Even if Lotto-Belisol’s Tony Gallopin does nothing else in his career, he will be forever fêted in his home nation as not only a French wearer of the maillot jaune but a rider who wore the fabled yellow jersey on that most important of days: today, Bastille Day. Here’s a quick look at the third rider to sit atop the general classification in this year’s Tour de France.
The story so far
Just like a racehorse with an impeccable bloodline, Tony Gallopin was always destined to be a professional cyclist. The son of Joel Gallopin, one of three brothers who enjoyed pro careers, cycling is in his blood. His uncle Alain is one of Trek’s directeurs sportifs at the Tour.
To top it all off, girlfriend Marion Rousse, who greeted Tony with a kiss in front of the cameras at yesterday’s stage finish, is a former French national champion who rides for Lotto-Belisol’s ladies’ team. If Jay-Z and Beyoncé were professional cyclists, they would be Gallopin and Rousse.
Now 26, he’s been a professional racer since the age of 19, joining Lotto after two-year stints at first Cofidis and then RadioShack-Leopard (now Trek). He has progressed steadily, banking some impressive results while riding mostly in support roles for star teammates such as Fabian Cancellara, but his career has really started to take off in the last 12 months.
After top five stage placings at the Tour of Oman, Paris-Nice and the Dauphiné, he won the hilly Clasica San Sebastian six days after finishing on the Champs-Élysées. There he launched a successful solo break on the Alto de Arkale and held off rivals of the pedigree of Alejandro Valverde and Roman Kreuziger by 28 seconds to take his first WorldTour victory.
With the confidence of that win under his belt, he’s kicked on again since joining Lotto-Belisol this year. Four top ten finishes propelled him to tenth overall at Paris-Nice. He then enjoyed his best spring classics campaign to date, finishing sixth at E3 Harelbeke and third in the group sprint at Brabantse Pijl.
Even before yesterday, his Tour thus far had been a successful one, with a pair of top five finishes on the lumpy classics-style parcours of stages two and seven, the latter propelling him to sixth on GC, before falling back to 11th overall on stage eight. He was, however, the best placed of all the men in yesterday’s massive break behind Tony Martin, and 16th on the day saw him take over the yellow jersey from Vincenzo Nibali.
Gallopin’s no flash in the pan. He’s been excellent throughout the opening week, and while he represents no threat in the long run, his success is thoroughly deserved.
Gallopin leads by 1:34 ahead of today’s challenging seven-climb stage which finishes on the summit of La Planche des Belles Filles. In reality, he will struggle to retain the jersey into Tuesday’s rest day, Stages 11 and 12 are of the lumpy variety which offer him further opportunities for good individual results, but after that he’s likely to return to the service of Jurgen van den Broeck’s GC challenge, although with his leader lying a lowly 13th the team could switch to a plan B which might allow him to freelance more.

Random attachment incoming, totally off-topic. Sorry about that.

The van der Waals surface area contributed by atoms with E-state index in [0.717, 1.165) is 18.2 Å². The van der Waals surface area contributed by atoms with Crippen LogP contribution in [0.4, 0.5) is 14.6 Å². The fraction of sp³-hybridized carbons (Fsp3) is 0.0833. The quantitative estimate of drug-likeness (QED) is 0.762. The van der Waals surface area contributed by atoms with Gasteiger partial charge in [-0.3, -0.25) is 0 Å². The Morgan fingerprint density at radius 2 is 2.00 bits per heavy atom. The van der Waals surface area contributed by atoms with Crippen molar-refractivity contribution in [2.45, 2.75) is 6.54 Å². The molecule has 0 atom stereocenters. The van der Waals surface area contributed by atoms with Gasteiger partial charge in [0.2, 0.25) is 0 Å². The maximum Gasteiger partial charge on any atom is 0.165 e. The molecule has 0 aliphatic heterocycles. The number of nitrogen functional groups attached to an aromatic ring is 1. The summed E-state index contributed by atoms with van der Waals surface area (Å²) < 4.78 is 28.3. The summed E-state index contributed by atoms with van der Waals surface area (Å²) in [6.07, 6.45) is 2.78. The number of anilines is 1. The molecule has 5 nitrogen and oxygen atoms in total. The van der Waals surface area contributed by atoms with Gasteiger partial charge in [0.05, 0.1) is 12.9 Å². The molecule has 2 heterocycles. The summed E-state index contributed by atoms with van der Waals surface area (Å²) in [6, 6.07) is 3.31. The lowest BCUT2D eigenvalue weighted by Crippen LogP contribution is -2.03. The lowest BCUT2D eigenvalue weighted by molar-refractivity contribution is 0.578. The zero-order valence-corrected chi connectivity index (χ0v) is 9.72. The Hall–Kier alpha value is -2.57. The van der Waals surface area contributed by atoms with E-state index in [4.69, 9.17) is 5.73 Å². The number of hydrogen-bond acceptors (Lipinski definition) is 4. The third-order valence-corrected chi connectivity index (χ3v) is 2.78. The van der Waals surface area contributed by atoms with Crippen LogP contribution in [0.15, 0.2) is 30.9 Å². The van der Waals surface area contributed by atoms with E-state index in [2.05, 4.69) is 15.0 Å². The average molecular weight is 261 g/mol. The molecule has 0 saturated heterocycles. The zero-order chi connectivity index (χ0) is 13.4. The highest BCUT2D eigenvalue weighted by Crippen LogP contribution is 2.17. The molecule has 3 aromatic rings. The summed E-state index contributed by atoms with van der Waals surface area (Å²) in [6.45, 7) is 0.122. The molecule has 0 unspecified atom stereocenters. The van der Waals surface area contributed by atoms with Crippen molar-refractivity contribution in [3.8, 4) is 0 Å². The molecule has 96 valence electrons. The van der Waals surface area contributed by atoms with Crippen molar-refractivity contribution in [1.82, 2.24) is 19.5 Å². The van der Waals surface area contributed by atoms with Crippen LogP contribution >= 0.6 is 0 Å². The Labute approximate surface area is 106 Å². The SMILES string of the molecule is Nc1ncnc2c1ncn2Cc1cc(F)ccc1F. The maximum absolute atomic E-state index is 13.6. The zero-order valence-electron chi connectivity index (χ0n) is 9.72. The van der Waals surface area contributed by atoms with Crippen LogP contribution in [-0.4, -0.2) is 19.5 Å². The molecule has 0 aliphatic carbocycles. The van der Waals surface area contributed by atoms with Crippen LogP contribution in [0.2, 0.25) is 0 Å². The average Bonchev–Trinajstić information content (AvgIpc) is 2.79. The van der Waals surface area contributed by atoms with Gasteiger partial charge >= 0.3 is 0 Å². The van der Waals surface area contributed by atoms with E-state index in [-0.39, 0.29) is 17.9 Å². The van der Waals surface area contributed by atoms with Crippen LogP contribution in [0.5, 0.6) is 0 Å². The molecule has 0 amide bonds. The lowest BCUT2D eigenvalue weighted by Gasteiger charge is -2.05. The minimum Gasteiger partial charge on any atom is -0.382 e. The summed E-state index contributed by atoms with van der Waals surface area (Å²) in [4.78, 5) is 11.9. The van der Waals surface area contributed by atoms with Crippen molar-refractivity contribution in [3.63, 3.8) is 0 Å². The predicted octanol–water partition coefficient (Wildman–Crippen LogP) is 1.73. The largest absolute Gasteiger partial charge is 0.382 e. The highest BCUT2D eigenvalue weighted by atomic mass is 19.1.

The entire period from Paris-Nice until Liège-Bastogne-Liège is marked in my agenda. My favourite race is the Tour of Flanders, but I see myself as an all-rounder who can perform in different types of races.
Gallopin after signing for Lotto
Beyond that, and his defence of his San Sebastian crown, it’s likely that he will focus his attention next year on the classics, with his heart belonging to the roads of Belgium. Having ridden in support of Cancellara in the Flanders classics for two years, the promise of being able to take on more of a leadership role at Lotto-Belisol was one of the reasons he signed for the team.
Unlike fellow Belgian squad Omega Pharma-Quick Step, aside from Jurgen Roelandts Lotto aren’t overly blessed with classics contenders. Gallopin offers an alternative to Roelandts in the Flandrian races – note that he was 18th, riding alongside van den Broeck, on the cobbles of stage five – and certainly has the legs to compete in Ardennes week, where there is plenty of scope for him to build on a single top-20 finish to date (16th at Fleche Wallonne in 2013).
And, of course, his all-round ability as both a support rider and a potential winner on rolling stages should see him continue as a mainstay of Lotto’s grand tour teams. He may even become the team’s featured rider on medium-difficulty stage races such as the Tour of Oman or Paris-Nice should there be a repat of this year’s parcours. At 26, time remains on his side.